I am surprised that a man who has dedicated his life to the study of philosophy insists that life is so cut and dried. Be that as it may, I do not agree with the statement that honesty and faithfulness are mutually exclusive.

I have always thought of faith as a way of contextualizing the known and the unknown. I look into the universe, marvel at its size and complexity and I conclude there must be something that created it, which I call God. This is a conclusion that I then use as an assumption which frames how things work in the rest of life.

Why am I hanging with the atheists? I said something about liking a challenging discussion and that I like many of you. I don’t have to agree with you about the possibility/impossibility of God in order to value who you are.

Since you’re challenging me to bare my soul, I’ll go ahead and answer a little more fully. I confess that I am utterly bored with the church. I’m bored with the platitudes and the fear that keeps people cowering within them. I have spent my life working with them and helping them, but I’m not getting enough back from them to sustain me, and I sometimes feel like I’m dying from loneliness.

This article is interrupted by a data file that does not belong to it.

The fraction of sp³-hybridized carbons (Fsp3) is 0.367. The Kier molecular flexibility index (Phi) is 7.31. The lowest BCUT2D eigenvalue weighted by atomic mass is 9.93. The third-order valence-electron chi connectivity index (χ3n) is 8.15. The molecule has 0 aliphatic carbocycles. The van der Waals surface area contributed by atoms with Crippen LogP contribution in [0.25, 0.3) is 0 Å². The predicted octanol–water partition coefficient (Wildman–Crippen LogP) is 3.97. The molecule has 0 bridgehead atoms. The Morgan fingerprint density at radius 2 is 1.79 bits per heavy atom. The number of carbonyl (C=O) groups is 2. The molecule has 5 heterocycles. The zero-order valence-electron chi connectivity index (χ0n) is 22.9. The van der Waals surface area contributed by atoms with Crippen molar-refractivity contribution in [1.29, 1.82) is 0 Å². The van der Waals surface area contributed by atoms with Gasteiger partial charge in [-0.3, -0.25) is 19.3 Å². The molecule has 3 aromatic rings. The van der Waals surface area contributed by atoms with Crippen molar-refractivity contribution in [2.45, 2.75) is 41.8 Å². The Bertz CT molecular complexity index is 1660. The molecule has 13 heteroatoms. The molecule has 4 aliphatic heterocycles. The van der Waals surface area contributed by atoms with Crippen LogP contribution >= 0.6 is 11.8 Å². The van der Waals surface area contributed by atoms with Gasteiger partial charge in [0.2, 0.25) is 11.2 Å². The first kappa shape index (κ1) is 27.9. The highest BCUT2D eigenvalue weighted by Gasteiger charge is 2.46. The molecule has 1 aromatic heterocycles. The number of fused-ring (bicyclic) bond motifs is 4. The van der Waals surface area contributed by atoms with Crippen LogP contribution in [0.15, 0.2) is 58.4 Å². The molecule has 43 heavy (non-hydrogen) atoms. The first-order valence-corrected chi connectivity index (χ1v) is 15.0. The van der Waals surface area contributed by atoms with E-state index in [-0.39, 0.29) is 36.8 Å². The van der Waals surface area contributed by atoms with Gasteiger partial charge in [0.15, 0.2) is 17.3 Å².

Yes, I need to make some kind of change, but in order to help me get by I’m reaching out for more than I have.

I figure that belief in God should open up possibilities, not shut them down. The same is true about people. I should open up the avenues of discussion, not shut them down. Reaching out in this way has helped me find some new people, a couple of new friends, and perhaps that’s even saving my life.

I am very sad that I cannot freely make these admissions to my own people, but instead I make them anonymously to people on the internet who come down on the opposite side of the most important issue in my life.

(You can read Daniel's reply here)

Thursday, September 3, 2009

Old Maid or Hot Mistress?

When I was in high school, I went out a couple of times with the best looking girl in town. I’m not kidding. She had a pretty face and a figure that turned adolescent boys into stammering, drooling fools. When the news hit that I was going out with her, the guys had new respect for me. “Have a GREAT time,” several said to me with a wink.

We went out twice. And we had a nice time because we liked each other.

But there was no spark. No chemistry. No electricity. No nuthin’.

She may have been built like a brick sanctuary, but I might as well have been in church with my great aunt Flossie.